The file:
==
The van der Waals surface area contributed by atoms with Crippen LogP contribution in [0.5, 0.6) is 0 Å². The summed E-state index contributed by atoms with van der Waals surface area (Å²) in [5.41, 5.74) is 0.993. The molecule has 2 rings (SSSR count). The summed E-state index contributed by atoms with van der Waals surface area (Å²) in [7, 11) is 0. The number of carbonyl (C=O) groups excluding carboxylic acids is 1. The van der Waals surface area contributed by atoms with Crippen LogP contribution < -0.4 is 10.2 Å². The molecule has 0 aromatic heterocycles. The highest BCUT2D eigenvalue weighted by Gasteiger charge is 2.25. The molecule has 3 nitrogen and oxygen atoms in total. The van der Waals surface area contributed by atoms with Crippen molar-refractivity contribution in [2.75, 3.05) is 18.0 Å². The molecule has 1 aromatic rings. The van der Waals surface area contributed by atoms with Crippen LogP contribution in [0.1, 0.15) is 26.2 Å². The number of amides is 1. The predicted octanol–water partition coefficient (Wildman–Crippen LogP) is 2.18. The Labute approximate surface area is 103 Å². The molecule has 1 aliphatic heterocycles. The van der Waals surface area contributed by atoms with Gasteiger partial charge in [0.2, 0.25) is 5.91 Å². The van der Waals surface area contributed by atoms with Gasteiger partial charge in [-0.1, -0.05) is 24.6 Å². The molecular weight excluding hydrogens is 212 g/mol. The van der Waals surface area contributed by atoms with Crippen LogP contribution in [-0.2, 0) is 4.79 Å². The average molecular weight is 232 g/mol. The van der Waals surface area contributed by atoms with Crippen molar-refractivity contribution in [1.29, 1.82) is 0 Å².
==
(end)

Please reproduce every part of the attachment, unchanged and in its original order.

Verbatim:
The van der Waals surface area contributed by atoms with Crippen LogP contribution in [0.5, 0.6) is 0 Å². The summed E-state index contributed by atoms with van der Waals surface area (Å²) in [5.41, 5.74) is 0.993. The molecule has 2 rings (SSSR count). The summed E-state index contributed by atoms with van der Waals surface area (Å²) in [7, 11) is 0. The number of carbonyl (C=O) groups excluding carboxylic acids is 1. The van der Waals surface area contributed by atoms with Crippen LogP contribution < -0.4 is 10.2 Å². The molecule has 0 aromatic heterocycles. The highest BCUT2D eigenvalue weighted by Gasteiger charge is 2.25. The molecule has 3 nitrogen and oxygen atoms in total. The van der Waals surface area contributed by atoms with Crippen molar-refractivity contribution in [2.75, 3.05) is 18.0 Å². The molecule has 1 aromatic rings. The van der Waals surface area contributed by atoms with Crippen LogP contribution in [0.1, 0.15) is 26.2 Å². The number of amides is 1. The predicted octanol–water partition coefficient (Wildman–Crippen LogP) is 2.18. The Labute approximate surface area is 103 Å². The molecule has 1 aliphatic heterocycles. The van der Waals surface area contributed by atoms with Gasteiger partial charge in [0.2, 0.25) is 5.91 Å². The van der Waals surface area contributed by atoms with Gasteiger partial charge in [-0.1, -0.05) is 24.6 Å². The molecular weight excluding hydrogens is 212 g/mol. The van der Waals surface area contributed by atoms with Crippen LogP contribution in [-0.2, 0) is 4.79 Å². The average molecular weight is 232 g/mol. The van der Waals surface area contributed by atoms with Crippen molar-refractivity contribution in [1.29, 1.82) is 0 Å².